(Some) Regents Are Coming

Just a week from today: Yours truly will - as usual - preserve the recording:

Date: February 11, 2019
Time: 10:00 a.m.
Locations: Centennial Ballroom, Luskin Conference Center, Los Angeles Campus
Public Comment Period (20 minutes)
Action: Approval of the Minutes of the Meeting of December 11, 2018
H1 Discussion: Remarks of the Executive Vice President – UC Health
H2 Action: Consent Agenda: UC Health Capital Financial Plan
H3 Discussion: Strategic Plan and Fiscal Year 2019-20 Budget For UC Health Division, Office of the President
H4 Discussion: Update on Student Mental Health Services
H5 Discussion: The University of California Collaborative on Physician WellBeing
H6 Discussion: Overview of Parnassus Heights Planning, San Francisco Campus
H7 Discussion: Canopy Health Progress Report and Strategic Plan Update, UCSF Health, San Francisco Campus


Grandma: What a big house you have!

From CALmatters: Finding housing was one of the first challenges Alyssa Mathiowetz faced as a new graduate student at the University of California at Berkeley. She landed a room in a shared house near campus, but it came with a steep price tag: $1,500 a month.
“It’s definitely on the expensive side,” said the PhD student in metabolic biology.
Mathiowetz’s rent could soon decrease, however, thanks to a new homesharing program that matches graduate students looking for housing with retirees who have extra space in their homes. Its organizers hope the program will prove successful enough to export to other UC campuses.
College students have been hit hard by California’s housing crisis, struggling to find affordable digs near campuses that in many cases are located in the state’s priciest markets.
The median apartment rent in Berkeley tops $3,500 per month, according to real estate website Zillow. On-campus housing is scarce, and ten percent of students in a recent survey reported being homeless at some point in their college careers.
Meanwhile, along the city’s idyllic, tree-lined streets, aging homeowners who bought in decades ago have stayed put as property values rose around them.
Staff at Berkeley’s Retirement Center started strategizing last year about how to bring the two groups together. They won a grant from the chancellor’s office for a pilot program that will match six students with senior hosts for the spring semester.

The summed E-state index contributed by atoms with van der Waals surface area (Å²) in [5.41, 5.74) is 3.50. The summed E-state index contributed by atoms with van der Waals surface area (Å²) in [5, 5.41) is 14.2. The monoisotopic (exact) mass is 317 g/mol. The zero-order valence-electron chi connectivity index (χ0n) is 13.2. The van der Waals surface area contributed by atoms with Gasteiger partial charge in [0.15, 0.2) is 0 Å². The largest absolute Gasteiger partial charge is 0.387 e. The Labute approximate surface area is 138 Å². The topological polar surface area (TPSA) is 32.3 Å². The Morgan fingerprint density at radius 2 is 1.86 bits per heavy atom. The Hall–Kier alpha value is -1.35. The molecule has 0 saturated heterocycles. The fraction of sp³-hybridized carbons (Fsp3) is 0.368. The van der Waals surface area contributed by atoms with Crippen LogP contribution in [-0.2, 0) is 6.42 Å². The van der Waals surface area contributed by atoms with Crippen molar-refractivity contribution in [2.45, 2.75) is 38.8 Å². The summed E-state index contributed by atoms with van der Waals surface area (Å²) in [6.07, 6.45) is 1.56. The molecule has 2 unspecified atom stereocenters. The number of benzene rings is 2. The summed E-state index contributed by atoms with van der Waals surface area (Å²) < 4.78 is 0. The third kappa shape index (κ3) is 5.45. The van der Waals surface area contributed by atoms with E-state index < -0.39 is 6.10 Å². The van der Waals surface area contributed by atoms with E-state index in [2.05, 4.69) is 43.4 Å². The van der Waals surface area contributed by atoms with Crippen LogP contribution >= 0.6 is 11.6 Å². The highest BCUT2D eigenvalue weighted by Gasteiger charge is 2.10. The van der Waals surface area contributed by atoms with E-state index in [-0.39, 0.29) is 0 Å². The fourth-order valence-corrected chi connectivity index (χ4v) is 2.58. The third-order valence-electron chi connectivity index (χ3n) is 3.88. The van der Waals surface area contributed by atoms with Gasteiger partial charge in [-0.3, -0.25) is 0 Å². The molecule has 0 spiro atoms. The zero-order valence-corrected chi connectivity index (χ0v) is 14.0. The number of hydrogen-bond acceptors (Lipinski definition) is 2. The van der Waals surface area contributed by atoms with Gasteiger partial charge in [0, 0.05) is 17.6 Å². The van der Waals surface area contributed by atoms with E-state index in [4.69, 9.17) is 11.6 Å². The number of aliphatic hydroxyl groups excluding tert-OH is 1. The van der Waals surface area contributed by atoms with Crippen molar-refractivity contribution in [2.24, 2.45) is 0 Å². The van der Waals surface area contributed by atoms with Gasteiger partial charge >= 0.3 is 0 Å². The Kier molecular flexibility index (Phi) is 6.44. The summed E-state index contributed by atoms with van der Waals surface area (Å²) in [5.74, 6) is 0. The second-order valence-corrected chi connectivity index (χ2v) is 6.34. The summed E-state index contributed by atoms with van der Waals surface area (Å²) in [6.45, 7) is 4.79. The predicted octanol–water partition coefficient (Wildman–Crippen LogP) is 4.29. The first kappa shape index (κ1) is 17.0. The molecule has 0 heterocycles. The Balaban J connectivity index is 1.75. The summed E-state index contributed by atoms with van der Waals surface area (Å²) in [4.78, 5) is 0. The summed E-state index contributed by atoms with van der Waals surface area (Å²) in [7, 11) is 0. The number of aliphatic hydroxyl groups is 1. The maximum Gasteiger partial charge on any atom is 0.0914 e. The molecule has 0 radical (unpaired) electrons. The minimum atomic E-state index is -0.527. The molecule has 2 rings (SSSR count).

“People want to continue living in their homes, and people are living longer and retiring later,” said Andy Gaines, the executive director of Ashby Village, a non-profit serving senior citizens that’s partnering with UC Berkeley on the project. “And oftentimes as people retire from the workforce and their friends and family die or move away, they are left more isolated.”
Sharing their homes with students can provide seniors with a sense of community, Gaines said.
Students will pay below-market rent—less than $1,000 per month—for bedrooms inside the homes of retired university faculty and staff...

Sunday, February 3, 2019

Private Student Housing Complex - Part 2

We posted on the controversy below back in December.* Now there is more (from the Bruin):

Westwood community members oppose a proposed housing project because they think it will replace existing affordable housing and cause traffic congestion.

Two physicians filed a plan with Los Angeles to build a 16-story housing development, called The Agora, on Hilgard Avenue in November. Several community organizations, including the Westwood Neighborhood Council and the Holmby Westwood Property Owners Association, oppose the project.

The developers stated in their original proposal there were zero residential units and that the building was vacant. In fact, two businesses currently occupy the Hilgard property, including 27 residential units.

Aaron Green, an Agora spokesperson, said Agora developers bought the property in 2016 and subsequently rented out the current building’s three stories. NuORDER, an e-commerce brand company, occupies the first story. Ashley Miniard, manager of PodShare, said the co-living affordable housing company operates residential units on the second and third story.